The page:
Tuesday, 19 July 2016

Lost Library: Part 3

Meadow Arts supports emerging artists by offering an annual prize to a graduating student from Hereford College of Arts' Fine Art BA (Hons) course. Our 2014 prize winner was Catherine Wynne-Paton, here she writes about her current project, Lost Library.


Part 3
My approach to this project has been one of open consultation with the library and friends group of the library and collaboration with other artists in the production.
So, with the idea of a performance turning text into movement along the route from the library to the festival site, with some kind of mini mobile library as the focus, I began discussions with creatives to see what we might create.
I met with students on the Extended Diploma in Art & Design at Hereford College of Arts, tutored by Darren Williams, to discuss the project and their possible involvement.  Using themes from the book and in particular the presence of gardening throughout the novel, they came upon the idea to source a 1950s wheelbarrow to adapt.  Once college work was completed Jasper Cousins adapted the wheelbarrow to hold a large roll of printed paper (the novel).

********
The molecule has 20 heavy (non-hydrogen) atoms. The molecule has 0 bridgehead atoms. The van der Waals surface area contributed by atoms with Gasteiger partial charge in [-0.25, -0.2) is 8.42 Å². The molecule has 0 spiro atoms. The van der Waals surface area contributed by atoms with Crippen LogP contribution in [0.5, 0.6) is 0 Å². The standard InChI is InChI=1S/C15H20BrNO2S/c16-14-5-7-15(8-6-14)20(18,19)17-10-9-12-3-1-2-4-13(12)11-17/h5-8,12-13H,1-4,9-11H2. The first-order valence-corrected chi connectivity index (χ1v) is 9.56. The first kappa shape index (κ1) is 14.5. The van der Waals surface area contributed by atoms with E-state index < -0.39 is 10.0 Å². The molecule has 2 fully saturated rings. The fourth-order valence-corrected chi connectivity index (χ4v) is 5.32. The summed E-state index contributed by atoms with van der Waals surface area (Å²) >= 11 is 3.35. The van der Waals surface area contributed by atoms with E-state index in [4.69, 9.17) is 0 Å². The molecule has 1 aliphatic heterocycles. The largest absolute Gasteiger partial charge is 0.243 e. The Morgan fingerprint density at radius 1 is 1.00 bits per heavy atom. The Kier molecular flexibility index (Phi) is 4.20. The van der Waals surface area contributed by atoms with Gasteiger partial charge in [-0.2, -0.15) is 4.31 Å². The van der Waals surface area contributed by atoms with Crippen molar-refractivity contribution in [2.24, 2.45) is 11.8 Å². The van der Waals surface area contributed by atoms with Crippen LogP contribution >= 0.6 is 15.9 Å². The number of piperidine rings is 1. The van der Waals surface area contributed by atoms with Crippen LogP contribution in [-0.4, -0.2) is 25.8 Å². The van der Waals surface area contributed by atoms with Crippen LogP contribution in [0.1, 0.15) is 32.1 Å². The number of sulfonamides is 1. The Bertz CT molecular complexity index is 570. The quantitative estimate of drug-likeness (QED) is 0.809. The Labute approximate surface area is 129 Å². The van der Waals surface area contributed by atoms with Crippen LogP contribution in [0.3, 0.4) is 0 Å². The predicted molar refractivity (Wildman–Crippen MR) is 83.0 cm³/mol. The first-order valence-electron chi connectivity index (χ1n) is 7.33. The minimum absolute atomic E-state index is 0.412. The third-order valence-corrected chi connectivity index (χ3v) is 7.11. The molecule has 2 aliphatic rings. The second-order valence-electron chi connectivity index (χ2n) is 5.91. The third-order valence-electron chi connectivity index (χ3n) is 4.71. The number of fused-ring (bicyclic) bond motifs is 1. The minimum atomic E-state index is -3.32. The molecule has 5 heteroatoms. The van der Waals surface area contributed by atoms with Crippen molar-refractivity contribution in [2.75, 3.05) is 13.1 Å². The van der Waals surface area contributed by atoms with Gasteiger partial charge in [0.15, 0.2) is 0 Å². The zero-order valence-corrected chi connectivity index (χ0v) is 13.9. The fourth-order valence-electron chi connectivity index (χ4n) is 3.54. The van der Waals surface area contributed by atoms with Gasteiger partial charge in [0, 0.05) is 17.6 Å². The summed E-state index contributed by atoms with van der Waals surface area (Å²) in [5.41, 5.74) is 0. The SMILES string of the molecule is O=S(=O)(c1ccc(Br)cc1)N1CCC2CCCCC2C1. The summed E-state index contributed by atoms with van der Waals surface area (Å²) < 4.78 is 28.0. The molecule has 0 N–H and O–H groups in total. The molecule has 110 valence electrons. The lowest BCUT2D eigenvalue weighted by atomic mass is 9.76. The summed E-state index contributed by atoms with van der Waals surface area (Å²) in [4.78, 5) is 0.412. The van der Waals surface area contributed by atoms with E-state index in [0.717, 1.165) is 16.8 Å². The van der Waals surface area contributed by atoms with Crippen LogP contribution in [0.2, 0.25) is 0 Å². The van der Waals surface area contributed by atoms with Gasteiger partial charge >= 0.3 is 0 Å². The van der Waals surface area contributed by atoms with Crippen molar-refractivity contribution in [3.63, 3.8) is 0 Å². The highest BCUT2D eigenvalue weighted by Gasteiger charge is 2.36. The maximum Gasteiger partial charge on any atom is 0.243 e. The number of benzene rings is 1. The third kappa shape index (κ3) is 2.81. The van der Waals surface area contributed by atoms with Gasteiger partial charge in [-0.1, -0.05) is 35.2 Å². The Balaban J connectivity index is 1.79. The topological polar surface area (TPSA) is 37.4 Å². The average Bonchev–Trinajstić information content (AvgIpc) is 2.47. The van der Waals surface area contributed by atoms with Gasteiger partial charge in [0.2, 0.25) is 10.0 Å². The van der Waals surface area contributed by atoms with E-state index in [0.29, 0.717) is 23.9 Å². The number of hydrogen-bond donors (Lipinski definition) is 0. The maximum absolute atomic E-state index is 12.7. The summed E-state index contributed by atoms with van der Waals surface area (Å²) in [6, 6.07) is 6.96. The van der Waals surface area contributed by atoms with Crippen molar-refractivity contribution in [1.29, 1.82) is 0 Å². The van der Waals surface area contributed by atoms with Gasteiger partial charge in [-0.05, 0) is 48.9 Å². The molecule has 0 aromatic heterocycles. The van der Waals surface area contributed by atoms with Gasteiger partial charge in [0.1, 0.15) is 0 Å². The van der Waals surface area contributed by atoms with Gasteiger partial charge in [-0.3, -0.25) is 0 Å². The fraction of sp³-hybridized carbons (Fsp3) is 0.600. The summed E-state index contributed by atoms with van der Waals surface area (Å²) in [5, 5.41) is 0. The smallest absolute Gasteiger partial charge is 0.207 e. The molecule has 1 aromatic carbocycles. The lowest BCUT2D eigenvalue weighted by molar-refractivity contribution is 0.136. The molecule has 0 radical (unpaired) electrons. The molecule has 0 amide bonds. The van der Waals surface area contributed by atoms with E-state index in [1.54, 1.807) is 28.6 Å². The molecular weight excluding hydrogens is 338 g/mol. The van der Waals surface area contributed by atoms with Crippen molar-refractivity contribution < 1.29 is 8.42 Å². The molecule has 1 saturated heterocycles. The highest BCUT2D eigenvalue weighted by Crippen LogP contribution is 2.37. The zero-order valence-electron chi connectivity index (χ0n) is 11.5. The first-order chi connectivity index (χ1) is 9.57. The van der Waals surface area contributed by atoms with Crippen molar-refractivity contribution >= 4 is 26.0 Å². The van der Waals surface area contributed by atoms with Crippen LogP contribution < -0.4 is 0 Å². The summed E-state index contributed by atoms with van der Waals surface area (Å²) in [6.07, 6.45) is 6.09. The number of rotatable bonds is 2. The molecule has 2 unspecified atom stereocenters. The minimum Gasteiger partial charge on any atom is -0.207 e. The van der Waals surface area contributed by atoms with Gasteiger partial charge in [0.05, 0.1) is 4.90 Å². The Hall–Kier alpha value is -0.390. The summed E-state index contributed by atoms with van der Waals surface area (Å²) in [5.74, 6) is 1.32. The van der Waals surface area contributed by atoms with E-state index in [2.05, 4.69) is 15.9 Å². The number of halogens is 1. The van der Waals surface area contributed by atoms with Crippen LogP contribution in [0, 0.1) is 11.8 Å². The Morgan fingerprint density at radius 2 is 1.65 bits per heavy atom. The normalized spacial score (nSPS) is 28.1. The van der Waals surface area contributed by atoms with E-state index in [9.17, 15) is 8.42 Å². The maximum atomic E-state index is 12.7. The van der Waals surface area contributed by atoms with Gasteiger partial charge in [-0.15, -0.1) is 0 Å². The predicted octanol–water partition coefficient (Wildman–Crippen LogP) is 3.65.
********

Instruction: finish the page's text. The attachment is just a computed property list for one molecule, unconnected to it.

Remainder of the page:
Working with music degree student – Mary Tolhurst – who I have asked to write and record a piece of music inspired by the novel which will be played from the Wheelbarrow, mostly to attract attention to the performance.  Mary is interested in the subtle transformative effects of music and how it can influence what we are feeling. 
To be able to use a novel in this way I soon had to contact the publishers to ask permission to use the text in this way, the author’s daughter Merryn Hemp was also consulted and is delighted with the project and thinks it, “A wonderful idea”.  The Library of Wales has given ten copies of the novel towards the project, which are now available to borrow at Abergavenny library.
To highlight the ideas of text to movement and growth (individual growth through reading and other library services), especially with gardening being integral to the way of life of central characters of the book, we’ll be giving away seedlings of plants featured in the novel along with the text, with the obvious connotations of text planting germs of ideas and knowledge in the mind and promoting growth.  A little clich├ęd, perhaps, but still very relevant today and a big part of what libraries and librarians are all about (in my view!  Comments very welcome.)
I am currently growing Little Gem lettuce, Chrysnthemum, Sweet Pea and Snap dragon from seed in my garden, in my neighbour’s greenhouse and the Greenfingers group in Pen-Y-Pound are also having a go in an effort to have enough seedlings in bio pots to give away with the text during the Eisteddfod.


twitter & Instagram @wynnepaton

No comments:

Post a Comment